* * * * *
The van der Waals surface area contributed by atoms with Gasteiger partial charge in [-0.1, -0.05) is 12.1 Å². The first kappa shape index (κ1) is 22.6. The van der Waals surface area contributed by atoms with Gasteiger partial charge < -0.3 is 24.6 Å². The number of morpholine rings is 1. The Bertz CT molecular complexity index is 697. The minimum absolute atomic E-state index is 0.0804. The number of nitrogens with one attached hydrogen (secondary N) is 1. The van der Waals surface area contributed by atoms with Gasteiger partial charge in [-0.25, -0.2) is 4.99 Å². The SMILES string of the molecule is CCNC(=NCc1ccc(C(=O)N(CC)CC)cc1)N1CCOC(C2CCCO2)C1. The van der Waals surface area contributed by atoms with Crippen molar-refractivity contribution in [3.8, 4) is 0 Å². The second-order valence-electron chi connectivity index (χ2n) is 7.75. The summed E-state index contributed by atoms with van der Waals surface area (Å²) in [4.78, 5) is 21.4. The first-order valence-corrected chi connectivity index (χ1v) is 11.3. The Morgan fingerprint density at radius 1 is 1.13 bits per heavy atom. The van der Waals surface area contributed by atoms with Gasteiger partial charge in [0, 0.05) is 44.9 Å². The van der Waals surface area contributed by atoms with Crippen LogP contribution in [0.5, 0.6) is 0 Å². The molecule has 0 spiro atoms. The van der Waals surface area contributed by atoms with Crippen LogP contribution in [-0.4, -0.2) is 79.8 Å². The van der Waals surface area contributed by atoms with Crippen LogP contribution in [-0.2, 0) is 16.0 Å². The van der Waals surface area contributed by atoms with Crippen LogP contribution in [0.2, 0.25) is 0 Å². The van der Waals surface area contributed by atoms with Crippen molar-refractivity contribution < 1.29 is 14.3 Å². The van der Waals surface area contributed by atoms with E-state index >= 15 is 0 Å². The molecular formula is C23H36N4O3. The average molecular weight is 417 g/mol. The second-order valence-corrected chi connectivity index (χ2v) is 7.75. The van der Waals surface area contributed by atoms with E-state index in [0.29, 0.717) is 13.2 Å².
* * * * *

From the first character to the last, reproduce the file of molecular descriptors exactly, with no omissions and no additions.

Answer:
The van der Waals surface area contributed by atoms with Gasteiger partial charge in [-0.1, -0.05) is 12.1 Å². The first kappa shape index (κ1) is 22.6. The van der Waals surface area contributed by atoms with Gasteiger partial charge < -0.3 is 24.6 Å². The number of morpholine rings is 1. The Bertz CT molecular complexity index is 697. The minimum absolute atomic E-state index is 0.0804. The number of nitrogens with one attached hydrogen (secondary N) is 1. The van der Waals surface area contributed by atoms with Gasteiger partial charge in [-0.25, -0.2) is 4.99 Å². The SMILES string of the molecule is CCNC(=NCc1ccc(C(=O)N(CC)CC)cc1)N1CCOC(C2CCCO2)C1. The van der Waals surface area contributed by atoms with Crippen molar-refractivity contribution in [3.8, 4) is 0 Å². The second-order valence-electron chi connectivity index (χ2n) is 7.75. The summed E-state index contributed by atoms with van der Waals surface area (Å²) in [4.78, 5) is 21.4. The first-order valence-corrected chi connectivity index (χ1v) is 11.3. The Morgan fingerprint density at radius 1 is 1.13 bits per heavy atom. The van der Waals surface area contributed by atoms with Gasteiger partial charge in [0, 0.05) is 44.9 Å². The van der Waals surface area contributed by atoms with Crippen LogP contribution in [0.5, 0.6) is 0 Å². The molecule has 0 spiro atoms. The van der Waals surface area contributed by atoms with Crippen LogP contribution in [-0.4, -0.2) is 79.8 Å². The van der Waals surface area contributed by atoms with Crippen LogP contribution in [-0.2, 0) is 16.0 Å². The van der Waals surface area contributed by atoms with Crippen LogP contribution in [0.2, 0.25) is 0 Å². The van der Waals surface area contributed by atoms with Crippen molar-refractivity contribution < 1.29 is 14.3 Å². The van der Waals surface area contributed by atoms with E-state index >= 15 is 0 Å². The molecular formula is C23H36N4O3. The average molecular weight is 417 g/mol. The second-order valence-corrected chi connectivity index (χ2v) is 7.75. The van der Waals surface area contributed by atoms with E-state index in [0.29, 0.717) is 13.2 Å².